Coin flips no longer used as tiebreaker

Coin flips no longer used as tiebreakers

For better or worse, the Giants this week at least determined one significant issue if they tie the Rockies after 162 games in the race for the National League's Wild Card berth.

By virtue of winning the season series, 10-8, they will host a one-game Wild Card playoff game on Oct. 5 at AT&T Park. After a 4-3 loss on Wednesday night at San Francisco, the Giants trail the Rockies by 3 1/2 games.

For the first time this year, tiebreakers are in and coin flips are out.

"That was a general managers' recommendation, as you know," Commissioner Bud Selig said, "and it was a good one."

Other playoff spots could be affected as well: The Red Sox and Rangers, if Texas can claw its way back into the American League Wild Card race, the Tigers and Twins, if Minnesota can close the gap on Detroit in the fight for supremacy in the AL Central. Even the Marlins, Braves and Cubs are still on the fringes of the NL Wild Card tussle.

But that all will be decided by on-field tiebreakers from this year forward.

The traditional and historic practice of using coin flips to determine which team hosts a one-game playoff for a division title or a Wild Card berth has been left in the past.

On the recommendation of the collective general managers, the owners voted this past January to end the practice and replaced it with a series of on-field tiebreakers, beginning with head-to-head records.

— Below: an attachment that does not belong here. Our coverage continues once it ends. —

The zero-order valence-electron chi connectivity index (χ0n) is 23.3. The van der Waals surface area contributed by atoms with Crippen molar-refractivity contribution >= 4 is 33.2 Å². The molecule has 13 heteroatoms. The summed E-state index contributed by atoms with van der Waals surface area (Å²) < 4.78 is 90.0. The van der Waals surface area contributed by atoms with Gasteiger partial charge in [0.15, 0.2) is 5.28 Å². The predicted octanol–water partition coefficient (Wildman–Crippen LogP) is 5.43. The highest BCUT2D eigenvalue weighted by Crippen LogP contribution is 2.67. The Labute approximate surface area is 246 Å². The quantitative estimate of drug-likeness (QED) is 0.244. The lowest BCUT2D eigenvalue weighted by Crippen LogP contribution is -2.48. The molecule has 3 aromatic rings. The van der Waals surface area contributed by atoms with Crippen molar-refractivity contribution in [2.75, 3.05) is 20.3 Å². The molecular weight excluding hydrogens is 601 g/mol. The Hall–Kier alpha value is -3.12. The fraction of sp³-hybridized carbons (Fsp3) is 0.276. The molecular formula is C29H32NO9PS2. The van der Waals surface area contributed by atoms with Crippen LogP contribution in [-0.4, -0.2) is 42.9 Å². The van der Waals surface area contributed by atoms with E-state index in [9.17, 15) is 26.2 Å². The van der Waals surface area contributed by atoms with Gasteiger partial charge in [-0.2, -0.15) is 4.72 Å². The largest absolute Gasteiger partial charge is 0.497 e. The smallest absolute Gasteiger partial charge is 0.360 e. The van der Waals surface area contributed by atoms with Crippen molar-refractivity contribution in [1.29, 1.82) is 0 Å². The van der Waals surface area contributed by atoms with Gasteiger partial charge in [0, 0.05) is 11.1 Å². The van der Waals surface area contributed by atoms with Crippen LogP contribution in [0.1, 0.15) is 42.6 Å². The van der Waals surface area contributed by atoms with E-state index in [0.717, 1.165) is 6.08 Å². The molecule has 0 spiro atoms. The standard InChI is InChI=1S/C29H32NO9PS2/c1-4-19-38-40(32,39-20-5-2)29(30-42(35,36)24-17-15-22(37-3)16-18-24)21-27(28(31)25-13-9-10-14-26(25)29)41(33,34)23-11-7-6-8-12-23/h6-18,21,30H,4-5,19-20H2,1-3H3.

The GMs made the decision at their meetings this past November at Dana Point, Calif., and asked Major League Baseball executive vice president of baseball operations Jimmie Lee Solomon to draft a report with the alternative. He did so and presented the change at the Winter Meetings this past December in Las Vegas, Nev., to the GMs, who approved it. The owners then followed suit.

The custom had always been to flip coins throughout September to determine which teams might host a possible one-game playoff. But now that host will be decided by a series of on-field tiebreakers, beginning with head-to-head records. If that's tied, the next is highest winning percentage within your own division, followed by the highest winning percentage for each team in intraleague play during the second half of the season.